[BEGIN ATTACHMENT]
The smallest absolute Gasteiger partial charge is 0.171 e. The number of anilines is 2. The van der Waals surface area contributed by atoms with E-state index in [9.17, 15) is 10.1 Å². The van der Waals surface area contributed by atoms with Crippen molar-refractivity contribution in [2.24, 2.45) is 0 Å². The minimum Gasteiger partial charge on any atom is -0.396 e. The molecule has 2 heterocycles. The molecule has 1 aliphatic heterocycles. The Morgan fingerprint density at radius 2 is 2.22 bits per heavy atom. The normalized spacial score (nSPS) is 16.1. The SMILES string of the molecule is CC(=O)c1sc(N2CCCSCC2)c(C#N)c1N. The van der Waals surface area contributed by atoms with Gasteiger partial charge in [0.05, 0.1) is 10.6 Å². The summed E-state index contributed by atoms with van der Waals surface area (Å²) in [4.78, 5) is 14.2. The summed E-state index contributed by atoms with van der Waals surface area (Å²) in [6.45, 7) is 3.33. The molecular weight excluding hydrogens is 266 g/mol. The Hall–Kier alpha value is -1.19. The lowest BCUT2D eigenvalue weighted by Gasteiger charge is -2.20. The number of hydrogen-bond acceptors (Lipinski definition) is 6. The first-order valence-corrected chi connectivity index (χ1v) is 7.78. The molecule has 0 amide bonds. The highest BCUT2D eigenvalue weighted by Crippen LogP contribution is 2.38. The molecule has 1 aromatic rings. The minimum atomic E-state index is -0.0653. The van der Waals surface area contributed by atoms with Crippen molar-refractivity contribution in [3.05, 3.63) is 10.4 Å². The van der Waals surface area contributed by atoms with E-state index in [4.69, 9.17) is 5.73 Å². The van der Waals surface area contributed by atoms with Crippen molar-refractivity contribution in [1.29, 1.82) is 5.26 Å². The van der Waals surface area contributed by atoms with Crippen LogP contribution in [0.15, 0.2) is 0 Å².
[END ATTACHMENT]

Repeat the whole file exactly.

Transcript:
The smallest absolute Gasteiger partial charge is 0.171 e. The number of anilines is 2. The van der Waals surface area contributed by atoms with E-state index in [9.17, 15) is 10.1 Å². The van der Waals surface area contributed by atoms with Crippen molar-refractivity contribution in [2.24, 2.45) is 0 Å². The minimum Gasteiger partial charge on any atom is -0.396 e. The molecule has 2 heterocycles. The molecule has 1 aliphatic heterocycles. The Morgan fingerprint density at radius 2 is 2.22 bits per heavy atom. The normalized spacial score (nSPS) is 16.1. The SMILES string of the molecule is CC(=O)c1sc(N2CCCSCC2)c(C#N)c1N. The van der Waals surface area contributed by atoms with Gasteiger partial charge in [0.05, 0.1) is 10.6 Å². The summed E-state index contributed by atoms with van der Waals surface area (Å²) in [4.78, 5) is 14.2. The summed E-state index contributed by atoms with van der Waals surface area (Å²) in [6.45, 7) is 3.33. The molecular weight excluding hydrogens is 266 g/mol. The Hall–Kier alpha value is -1.19. The lowest BCUT2D eigenvalue weighted by Gasteiger charge is -2.20. The number of hydrogen-bond acceptors (Lipinski definition) is 6. The first-order valence-corrected chi connectivity index (χ1v) is 7.78. The molecule has 0 amide bonds. The highest BCUT2D eigenvalue weighted by Crippen LogP contribution is 2.38. The molecule has 1 aromatic rings. The minimum atomic E-state index is -0.0653. The van der Waals surface area contributed by atoms with Crippen molar-refractivity contribution in [3.05, 3.63) is 10.4 Å². The van der Waals surface area contributed by atoms with E-state index in [4.69, 9.17) is 5.73 Å². The van der Waals surface area contributed by atoms with Crippen molar-refractivity contribution in [1.29, 1.82) is 5.26 Å². The van der Waals surface area contributed by atoms with Crippen LogP contribution in [0.15, 0.2) is 0 Å².